Bowman explains that you can see the advantage of that among many of the tests used to detect COVID-19. The need for fast and accurate diagnostics to help limit spread of the disease during the pandemic has "hit the accelerator button for molecular testing and syndromic tests in particular," Bowman says. Now, when a patient has a coronavirus test done, they often also have an opportunity to be tested for flu, RSV and other respiratory diseases. "And they can do multiple tests using the same sample and the same cartridge."
The primary benefit of in-office syndromic molecular testing is rooted in its impact on operational efficiency. When a single swab can get results across an array of potentially similar conditions, that not only helps the provider identify effective treatments faster, but it speeds up the overall testing time — and opens up time to see other patients.
Likewise, for patients themselves, syndromic molecular testing can offer a single sample collection and eliminates the need to go back and forth for successive doctor's appointments each time a single test comes up negative. Instead, the patient can get an accurate diagnosis on the spot and immediately move on to the next step in their care, while minimizing the risk of exposure for others. "That's obviously critical for something like COVID, but it can also be important for other conditions, like sexually transmitted diseases," Bowman says.
CLIA-waived STI panels are among the most recent innovations in point-of-care molecular testing, he explains. Bowman also thinks they're just the start when it comes to emerging MDx capabilities.
For patients, molecular diagnostic testing is increasingly preferable
The final big trend influencing MDx adoption has to do with patient preferences, Bowman and Ferguson believe. The more consumers hear about molecular testing and the more they experience it as patients themselves, the more they (and their families and friends) come to expect its availability the next time they need care.
The technology can be a practice differentiator — a chance for providers to stand out from their competition. If one practice only offers antigen tests, which are highly specific but less accurate than molecular diagnostics, it may be at a distinct disadvantage compared to a similar practice that offers both.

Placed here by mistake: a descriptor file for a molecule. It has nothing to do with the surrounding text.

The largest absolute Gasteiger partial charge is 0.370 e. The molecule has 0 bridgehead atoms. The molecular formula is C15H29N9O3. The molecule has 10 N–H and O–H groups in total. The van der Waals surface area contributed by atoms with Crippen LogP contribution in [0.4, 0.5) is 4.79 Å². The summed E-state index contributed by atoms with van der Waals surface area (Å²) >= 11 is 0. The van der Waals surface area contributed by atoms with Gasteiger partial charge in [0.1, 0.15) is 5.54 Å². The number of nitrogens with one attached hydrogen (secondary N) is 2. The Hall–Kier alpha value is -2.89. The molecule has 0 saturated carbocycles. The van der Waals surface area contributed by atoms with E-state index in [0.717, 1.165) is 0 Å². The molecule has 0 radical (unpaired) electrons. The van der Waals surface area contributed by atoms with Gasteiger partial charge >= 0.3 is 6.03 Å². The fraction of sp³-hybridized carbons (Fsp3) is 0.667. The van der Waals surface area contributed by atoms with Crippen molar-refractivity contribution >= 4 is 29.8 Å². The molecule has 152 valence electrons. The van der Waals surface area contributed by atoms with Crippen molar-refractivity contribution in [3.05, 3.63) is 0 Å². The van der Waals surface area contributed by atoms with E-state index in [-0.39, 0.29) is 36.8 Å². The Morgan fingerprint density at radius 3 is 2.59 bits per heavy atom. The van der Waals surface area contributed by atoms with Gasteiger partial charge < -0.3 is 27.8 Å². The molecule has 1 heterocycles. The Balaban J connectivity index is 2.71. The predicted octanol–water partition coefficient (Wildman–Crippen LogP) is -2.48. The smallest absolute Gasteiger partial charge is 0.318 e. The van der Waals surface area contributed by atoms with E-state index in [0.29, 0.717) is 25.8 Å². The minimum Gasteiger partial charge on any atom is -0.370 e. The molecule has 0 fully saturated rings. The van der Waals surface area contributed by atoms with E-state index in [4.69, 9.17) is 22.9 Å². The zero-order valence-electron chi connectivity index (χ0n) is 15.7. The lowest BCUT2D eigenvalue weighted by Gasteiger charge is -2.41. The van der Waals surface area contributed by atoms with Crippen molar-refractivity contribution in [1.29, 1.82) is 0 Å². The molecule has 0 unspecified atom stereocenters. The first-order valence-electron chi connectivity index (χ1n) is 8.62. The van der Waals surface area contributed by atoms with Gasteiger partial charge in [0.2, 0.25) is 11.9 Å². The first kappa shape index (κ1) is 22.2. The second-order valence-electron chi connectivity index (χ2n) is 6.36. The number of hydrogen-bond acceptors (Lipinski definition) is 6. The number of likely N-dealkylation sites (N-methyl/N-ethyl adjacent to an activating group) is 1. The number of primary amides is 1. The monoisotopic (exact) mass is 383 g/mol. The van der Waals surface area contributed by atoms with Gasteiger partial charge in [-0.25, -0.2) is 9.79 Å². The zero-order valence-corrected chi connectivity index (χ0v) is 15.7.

A healthcare provider that adopts molecular diagnostics and markets it to their patient population can expect a strong response from those who'd prefer to have access to the accuracy that comes from a molecular diagnostic test. Similarly, organizations that offer mail order MDx testing — in which the patient collects their swab sample and submits it to a reference lab for analysis — tend to receive high marks from consumers who prefer added accuracy along with added convenience.
Bowman observes that molecular diagnostic testing may give patients peace of mind with immediate, conclusive results, just like it does for providers who've decided to make it part of their practice.
For the provider, it's an efficient and highly effective way to support better clinical outcomes — a key to success in current and emerging models of healthcare reimbursement. For the patient, meanwhile, it can be a convincing reason to choose one practice over another.
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Point-of-care molecular testing vs. over-the-counter tests
Point-of-care (POC) molecular testing solutions offer many benefits compared to over-the-counter (OTC) antigen tests. Here are some of the benefits and drawbacks of each.
POC molecular testing solutions
- Requires patient to visit clinician
- Real-time results (in minutes)
- Highly accurate
- Small & portable systems support rapid, efficient decision-making; syndromic testing options available
OTC antigen testing solutions
- Convenient: pick up at your local pharmacy & run the test at home
- Results in about 15 minutes, but not as accurate as MDx
- Accuracy can vary from brand to brand, but generally less sensitive compared to POC testing
- Relatively inexpensive
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Be advised that information contained herein is intended to serve as a useful reference for informational purposes only and is not complete clinical information. This information is intended for use only by competent healthcare professionals exercising judgment in providing care. McKesson cannot be held responsible for the continued currency of or for any errors or omissions in the information.
© 2021 McKesson Medical-Surgical Inc.